Friday, June 5, 2009

on the importance of being earnest about oxygen

Last year in lab, this guy got burnt semi-badly when his oil bath caught fire (actually this story has the odd quirk that I never saw the guy, so i don't know how badly he was hurt, but I can promise you he exists). Actually oil bath fires are not so dangerous, but how you extinguish them can be really dangerous. The molecule that explains why this is so is oxygen. Before I explain, watch this video to see how bad oil fires can get:

But before we talk about oxygen we're going to talk about water. In that video they throw water on the burning oil. What happens when the water hits the oil? burning oil is hot as hell dummy!! It boils!!!

When I worked at a Hardee's restaurant for a year or so in high school, we would use this metal canister to move some hot fryer oil from the fryer to the grill to help clean the grill off. We would always wash the metal canister before doing this, so it would be a little bit wet. I thought it was really cool when you would put the canister in the oil, the water would boil, and make neat bubbles. One day I decided to leave a little extra water in the canister. As I dipped the canister down, the oil flowed in onto the water, turning it all into a gas. Since gas molecules take up waaaaay more room than water molecules, and there was enough boiling water in there, it essentially created an oil cannon. It shot oil all over the ceiling, and shot my arm down into the fryer (luckily I was wearing a thick protective glove).

So in this case, an explosion of oil happened because the water started out on the bottom and forced the oil out of the canister. If you dump water onto burning oil, since water is more dense than oil, the water races to the bottom as it vaporizes, creating the same kind of cannon scenario.

Now in the oil fire scenario, when the oil is shot up into the air, it has more hot oil surfaces exposed to the air than it did before water was dumped on it. This gives that hot oil what it really wants... OXYGEN!! (remember the carbon cycle??) So instead of just the surface of the oil being on fire as before, because that was the only place the oil could get oxygen, now ALL THE OIL IS ON FIRE.

Returning to the lab accident I started with. Once this guy noticed his oil bath was on fire, he panicked and poured onto the burning oil the coldest thing he could think of...liquid nitrogen!!! Can you guess what happened?? Well, the same thing as above, only instead of the burning oil vaporizing the water, the burning oil vaporized the liquid nitrogen, which sprayed FIRE EVERYWHERE.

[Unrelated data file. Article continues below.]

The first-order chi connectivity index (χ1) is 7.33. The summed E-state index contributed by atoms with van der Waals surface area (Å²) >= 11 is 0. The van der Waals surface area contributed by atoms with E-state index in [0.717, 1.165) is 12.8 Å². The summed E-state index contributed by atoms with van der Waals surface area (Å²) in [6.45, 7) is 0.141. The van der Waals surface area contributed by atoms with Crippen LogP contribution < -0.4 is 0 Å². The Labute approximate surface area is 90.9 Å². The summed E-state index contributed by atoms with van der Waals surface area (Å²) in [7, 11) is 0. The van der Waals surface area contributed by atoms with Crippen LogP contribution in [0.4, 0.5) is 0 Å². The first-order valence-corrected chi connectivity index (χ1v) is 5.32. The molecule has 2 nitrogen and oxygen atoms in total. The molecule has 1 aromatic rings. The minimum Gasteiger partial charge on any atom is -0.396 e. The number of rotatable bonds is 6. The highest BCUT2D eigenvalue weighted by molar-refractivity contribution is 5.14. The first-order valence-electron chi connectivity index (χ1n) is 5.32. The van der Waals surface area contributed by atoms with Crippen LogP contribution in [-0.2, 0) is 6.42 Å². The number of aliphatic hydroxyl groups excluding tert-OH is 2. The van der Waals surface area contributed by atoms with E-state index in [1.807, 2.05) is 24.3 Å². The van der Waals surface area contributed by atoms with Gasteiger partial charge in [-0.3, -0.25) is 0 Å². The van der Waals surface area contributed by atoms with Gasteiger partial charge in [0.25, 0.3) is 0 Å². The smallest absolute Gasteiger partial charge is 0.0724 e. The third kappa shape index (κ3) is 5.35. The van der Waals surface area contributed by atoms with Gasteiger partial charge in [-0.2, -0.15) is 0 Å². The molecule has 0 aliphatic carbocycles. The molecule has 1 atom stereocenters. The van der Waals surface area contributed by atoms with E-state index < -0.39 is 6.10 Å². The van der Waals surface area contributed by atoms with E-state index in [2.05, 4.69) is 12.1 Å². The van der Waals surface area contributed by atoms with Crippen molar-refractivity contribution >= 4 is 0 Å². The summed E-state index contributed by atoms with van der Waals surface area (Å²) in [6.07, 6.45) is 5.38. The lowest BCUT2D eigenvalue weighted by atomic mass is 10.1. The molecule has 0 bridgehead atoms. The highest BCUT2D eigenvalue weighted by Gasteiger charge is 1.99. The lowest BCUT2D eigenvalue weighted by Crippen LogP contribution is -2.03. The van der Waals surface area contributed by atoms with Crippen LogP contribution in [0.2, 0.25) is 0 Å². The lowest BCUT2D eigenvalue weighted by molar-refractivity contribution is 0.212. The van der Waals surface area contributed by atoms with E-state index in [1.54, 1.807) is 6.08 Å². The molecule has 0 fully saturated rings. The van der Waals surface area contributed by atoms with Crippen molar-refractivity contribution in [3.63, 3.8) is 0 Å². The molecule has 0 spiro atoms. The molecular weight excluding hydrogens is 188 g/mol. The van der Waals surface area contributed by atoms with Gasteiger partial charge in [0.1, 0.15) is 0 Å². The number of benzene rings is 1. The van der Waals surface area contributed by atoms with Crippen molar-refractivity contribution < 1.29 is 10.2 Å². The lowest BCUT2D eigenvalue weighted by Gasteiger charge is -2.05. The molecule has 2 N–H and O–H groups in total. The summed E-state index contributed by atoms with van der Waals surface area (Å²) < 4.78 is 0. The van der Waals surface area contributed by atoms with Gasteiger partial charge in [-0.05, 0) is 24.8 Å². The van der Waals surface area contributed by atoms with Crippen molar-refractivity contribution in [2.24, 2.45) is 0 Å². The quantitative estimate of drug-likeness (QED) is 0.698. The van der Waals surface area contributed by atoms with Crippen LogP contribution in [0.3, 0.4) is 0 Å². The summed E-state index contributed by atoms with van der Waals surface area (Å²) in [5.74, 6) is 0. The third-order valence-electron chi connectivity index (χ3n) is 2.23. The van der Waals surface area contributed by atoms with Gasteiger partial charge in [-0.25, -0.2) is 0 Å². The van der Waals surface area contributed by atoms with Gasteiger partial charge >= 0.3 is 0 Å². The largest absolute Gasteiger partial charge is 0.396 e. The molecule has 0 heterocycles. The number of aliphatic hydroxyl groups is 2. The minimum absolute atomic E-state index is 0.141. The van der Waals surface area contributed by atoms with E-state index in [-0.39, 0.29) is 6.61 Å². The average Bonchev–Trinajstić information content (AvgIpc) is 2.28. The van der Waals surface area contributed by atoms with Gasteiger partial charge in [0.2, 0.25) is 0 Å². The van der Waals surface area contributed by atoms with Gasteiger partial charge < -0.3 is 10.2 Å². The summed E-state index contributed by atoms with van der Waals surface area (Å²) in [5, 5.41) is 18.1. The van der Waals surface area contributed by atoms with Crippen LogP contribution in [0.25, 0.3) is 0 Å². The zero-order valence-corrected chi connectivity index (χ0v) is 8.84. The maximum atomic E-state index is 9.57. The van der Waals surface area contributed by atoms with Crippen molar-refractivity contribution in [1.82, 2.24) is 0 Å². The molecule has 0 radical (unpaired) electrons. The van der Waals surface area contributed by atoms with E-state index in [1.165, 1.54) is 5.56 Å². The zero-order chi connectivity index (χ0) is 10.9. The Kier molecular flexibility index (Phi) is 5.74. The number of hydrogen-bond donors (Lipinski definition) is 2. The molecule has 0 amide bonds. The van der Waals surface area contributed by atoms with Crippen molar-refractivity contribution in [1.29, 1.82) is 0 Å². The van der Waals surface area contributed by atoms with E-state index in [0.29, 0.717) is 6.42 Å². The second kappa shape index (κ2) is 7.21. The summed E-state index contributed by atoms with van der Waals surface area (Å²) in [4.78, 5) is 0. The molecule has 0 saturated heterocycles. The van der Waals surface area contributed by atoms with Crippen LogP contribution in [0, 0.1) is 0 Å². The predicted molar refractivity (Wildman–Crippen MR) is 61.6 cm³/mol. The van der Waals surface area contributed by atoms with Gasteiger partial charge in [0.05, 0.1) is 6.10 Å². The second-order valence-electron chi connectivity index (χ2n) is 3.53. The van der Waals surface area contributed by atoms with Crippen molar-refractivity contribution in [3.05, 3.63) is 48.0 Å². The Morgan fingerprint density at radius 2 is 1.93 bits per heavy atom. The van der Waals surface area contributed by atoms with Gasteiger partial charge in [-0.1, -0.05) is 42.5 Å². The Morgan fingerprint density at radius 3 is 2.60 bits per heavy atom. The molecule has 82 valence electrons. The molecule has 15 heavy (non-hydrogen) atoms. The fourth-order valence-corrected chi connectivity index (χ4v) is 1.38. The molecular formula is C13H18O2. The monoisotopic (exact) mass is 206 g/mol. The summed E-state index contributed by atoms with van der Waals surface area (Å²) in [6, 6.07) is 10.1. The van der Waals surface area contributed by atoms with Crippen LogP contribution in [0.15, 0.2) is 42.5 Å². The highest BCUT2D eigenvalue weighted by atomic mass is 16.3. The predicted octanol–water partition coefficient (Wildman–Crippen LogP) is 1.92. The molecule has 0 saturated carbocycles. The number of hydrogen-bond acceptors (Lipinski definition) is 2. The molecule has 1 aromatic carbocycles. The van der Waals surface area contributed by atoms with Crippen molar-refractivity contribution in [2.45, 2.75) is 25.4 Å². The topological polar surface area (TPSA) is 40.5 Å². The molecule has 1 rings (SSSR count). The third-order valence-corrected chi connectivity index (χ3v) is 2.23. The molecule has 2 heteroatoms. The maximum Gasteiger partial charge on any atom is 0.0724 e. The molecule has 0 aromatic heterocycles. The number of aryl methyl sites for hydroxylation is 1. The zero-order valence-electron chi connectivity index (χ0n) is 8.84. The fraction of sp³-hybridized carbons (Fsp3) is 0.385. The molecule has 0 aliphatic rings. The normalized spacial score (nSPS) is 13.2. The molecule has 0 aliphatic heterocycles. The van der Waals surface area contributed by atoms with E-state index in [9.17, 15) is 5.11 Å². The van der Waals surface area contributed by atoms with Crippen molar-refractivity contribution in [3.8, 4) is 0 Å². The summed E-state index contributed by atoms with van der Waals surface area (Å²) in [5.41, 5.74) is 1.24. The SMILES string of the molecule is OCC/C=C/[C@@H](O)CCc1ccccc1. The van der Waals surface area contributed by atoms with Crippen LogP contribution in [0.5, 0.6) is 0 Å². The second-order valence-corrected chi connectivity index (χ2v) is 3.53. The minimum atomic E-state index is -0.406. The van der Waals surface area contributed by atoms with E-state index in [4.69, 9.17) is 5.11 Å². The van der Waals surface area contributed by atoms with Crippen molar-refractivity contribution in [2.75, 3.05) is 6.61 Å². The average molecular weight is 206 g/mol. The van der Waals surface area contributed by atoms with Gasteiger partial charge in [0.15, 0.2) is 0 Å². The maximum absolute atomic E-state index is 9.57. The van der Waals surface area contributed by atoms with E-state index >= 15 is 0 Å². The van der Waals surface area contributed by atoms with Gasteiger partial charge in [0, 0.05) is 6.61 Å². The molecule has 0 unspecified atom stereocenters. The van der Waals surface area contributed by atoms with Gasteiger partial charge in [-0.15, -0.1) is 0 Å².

Now that you understand this concept, I will finish off with three neat applications.

One is a sawdust fire:

Sawdust itself won't burn that quickly, but when mixed with the right amount of oxygen, it will burn instantly. In that video it looks like they have a fan that mixes air with the sawdust, then they ignite the whole thing (it looks like they have a propane tank hooked up as well, maybe to make things a little crazier). Increasing oxygen concentration is the same reason you blow on your campfire to make it burn.

Second is a jet engine:

I think jet engines are cool because the big challenge is how to get enough oxygen mixed with the fuel to make it burn as quickly as possible. Pretty neat!!

And last but not least, EXPLOSIVES!!!

You've probably heard of nitroglycerin and TNT (trinitrotoluene):

These are good explosives because they don't need as much oxygen to explode because it has oxygen built in. The molecules have those "nitro" groups (composed of nitrogen and oxygen atoms) that can rearrange themselves into nitrogen and oxygen gas molecules. The nitrogen gas leaves, and the oxygen reacts with the rest of the molecule to form water and carbon dioxide gas. Since gases take up way more space than solids, you get a huge explosion.